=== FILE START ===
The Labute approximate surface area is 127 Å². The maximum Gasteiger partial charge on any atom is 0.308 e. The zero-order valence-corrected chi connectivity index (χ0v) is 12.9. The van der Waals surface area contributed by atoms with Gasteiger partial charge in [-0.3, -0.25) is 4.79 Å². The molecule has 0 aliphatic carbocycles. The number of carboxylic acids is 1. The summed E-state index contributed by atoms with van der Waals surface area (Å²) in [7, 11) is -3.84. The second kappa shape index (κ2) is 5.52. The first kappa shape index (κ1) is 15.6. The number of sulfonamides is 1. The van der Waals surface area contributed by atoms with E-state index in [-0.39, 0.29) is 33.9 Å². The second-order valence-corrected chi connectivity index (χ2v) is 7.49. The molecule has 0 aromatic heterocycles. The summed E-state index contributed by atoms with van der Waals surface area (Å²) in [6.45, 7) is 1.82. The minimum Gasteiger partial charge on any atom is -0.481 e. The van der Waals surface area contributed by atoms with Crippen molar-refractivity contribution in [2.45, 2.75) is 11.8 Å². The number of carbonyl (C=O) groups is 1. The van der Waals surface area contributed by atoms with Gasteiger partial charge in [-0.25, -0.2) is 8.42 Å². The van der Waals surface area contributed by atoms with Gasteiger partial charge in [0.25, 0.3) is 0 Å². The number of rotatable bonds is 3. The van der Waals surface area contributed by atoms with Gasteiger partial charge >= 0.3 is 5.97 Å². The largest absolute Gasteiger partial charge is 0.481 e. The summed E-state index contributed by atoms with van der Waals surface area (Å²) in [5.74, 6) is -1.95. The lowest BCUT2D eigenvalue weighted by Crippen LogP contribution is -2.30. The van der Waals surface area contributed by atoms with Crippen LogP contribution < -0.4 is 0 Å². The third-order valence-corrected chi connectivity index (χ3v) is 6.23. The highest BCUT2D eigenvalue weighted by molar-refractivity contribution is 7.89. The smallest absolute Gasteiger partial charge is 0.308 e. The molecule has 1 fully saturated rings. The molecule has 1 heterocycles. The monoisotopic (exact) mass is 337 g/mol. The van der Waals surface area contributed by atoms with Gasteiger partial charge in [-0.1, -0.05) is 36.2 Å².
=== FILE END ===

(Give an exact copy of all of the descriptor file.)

The Labute approximate surface area is 127 Å². The maximum Gasteiger partial charge on any atom is 0.308 e. The zero-order valence-corrected chi connectivity index (χ0v) is 12.9. The van der Waals surface area contributed by atoms with Gasteiger partial charge in [-0.3, -0.25) is 4.79 Å². The molecule has 0 aliphatic carbocycles. The number of carboxylic acids is 1. The summed E-state index contributed by atoms with van der Waals surface area (Å²) in [7, 11) is -3.84. The second kappa shape index (κ2) is 5.52. The first kappa shape index (κ1) is 15.6. The number of sulfonamides is 1. The van der Waals surface area contributed by atoms with E-state index in [-0.39, 0.29) is 33.9 Å². The second-order valence-corrected chi connectivity index (χ2v) is 7.49. The molecule has 0 aromatic heterocycles. The summed E-state index contributed by atoms with van der Waals surface area (Å²) in [6.45, 7) is 1.82. The minimum Gasteiger partial charge on any atom is -0.481 e. The van der Waals surface area contributed by atoms with Crippen molar-refractivity contribution in [2.45, 2.75) is 11.8 Å². The number of carbonyl (C=O) groups is 1. The van der Waals surface area contributed by atoms with Gasteiger partial charge in [-0.25, -0.2) is 8.42 Å². The van der Waals surface area contributed by atoms with Gasteiger partial charge in [0.25, 0.3) is 0 Å². The number of rotatable bonds is 3. The van der Waals surface area contributed by atoms with Gasteiger partial charge >= 0.3 is 5.97 Å². The largest absolute Gasteiger partial charge is 0.481 e. The summed E-state index contributed by atoms with van der Waals surface area (Å²) in [5.74, 6) is -1.95. The lowest BCUT2D eigenvalue weighted by Crippen LogP contribution is -2.30. The van der Waals surface area contributed by atoms with Crippen LogP contribution < -0.4 is 0 Å². The third-order valence-corrected chi connectivity index (χ3v) is 6.23. The highest BCUT2D eigenvalue weighted by molar-refractivity contribution is 7.89. The smallest absolute Gasteiger partial charge is 0.308 e. The molecule has 1 fully saturated rings. The molecule has 1 heterocycles. The monoisotopic (exact) mass is 337 g/mol. The van der Waals surface area contributed by atoms with Gasteiger partial charge in [-0.1, -0.05) is 36.2 Å².